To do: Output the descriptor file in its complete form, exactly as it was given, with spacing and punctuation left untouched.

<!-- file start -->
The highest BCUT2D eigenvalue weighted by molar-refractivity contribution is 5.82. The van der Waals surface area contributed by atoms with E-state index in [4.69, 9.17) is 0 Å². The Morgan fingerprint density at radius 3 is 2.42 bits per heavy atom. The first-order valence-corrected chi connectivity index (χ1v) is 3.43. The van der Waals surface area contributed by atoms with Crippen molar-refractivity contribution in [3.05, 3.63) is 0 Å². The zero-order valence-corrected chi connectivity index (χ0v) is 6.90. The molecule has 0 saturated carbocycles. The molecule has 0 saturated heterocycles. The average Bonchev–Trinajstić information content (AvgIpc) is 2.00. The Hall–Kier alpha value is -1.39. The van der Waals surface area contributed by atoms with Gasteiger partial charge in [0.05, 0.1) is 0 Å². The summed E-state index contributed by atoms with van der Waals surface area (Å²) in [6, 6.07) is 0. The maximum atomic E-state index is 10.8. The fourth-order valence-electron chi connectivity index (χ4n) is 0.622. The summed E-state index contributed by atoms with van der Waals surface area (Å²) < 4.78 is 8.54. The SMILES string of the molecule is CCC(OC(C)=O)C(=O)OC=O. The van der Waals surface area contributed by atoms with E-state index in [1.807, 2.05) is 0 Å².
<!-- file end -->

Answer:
The highest BCUT2D eigenvalue weighted by molar-refractivity contribution is 5.82. The van der Waals surface area contributed by atoms with E-state index in [4.69, 9.17) is 0 Å². The Morgan fingerprint density at radius 3 is 2.42 bits per heavy atom. The first-order valence-corrected chi connectivity index (χ1v) is 3.43. The van der Waals surface area contributed by atoms with Crippen molar-refractivity contribution in [3.05, 3.63) is 0 Å². The zero-order valence-corrected chi connectivity index (χ0v) is 6.90. The molecule has 0 saturated carbocycles. The molecule has 0 saturated heterocycles. The average Bonchev–Trinajstić information content (AvgIpc) is 2.00. The Hall–Kier alpha value is -1.39. The van der Waals surface area contributed by atoms with Gasteiger partial charge in [0.05, 0.1) is 0 Å². The summed E-state index contributed by atoms with van der Waals surface area (Å²) in [6, 6.07) is 0. The maximum atomic E-state index is 10.8. The fourth-order valence-electron chi connectivity index (χ4n) is 0.622. The summed E-state index contributed by atoms with van der Waals surface area (Å²) < 4.78 is 8.54. The SMILES string of the molecule is CCC(OC(C)=O)C(=O)OC=O. The van der Waals surface area contributed by atoms with E-state index in [1.807, 2.05) is 0 Å².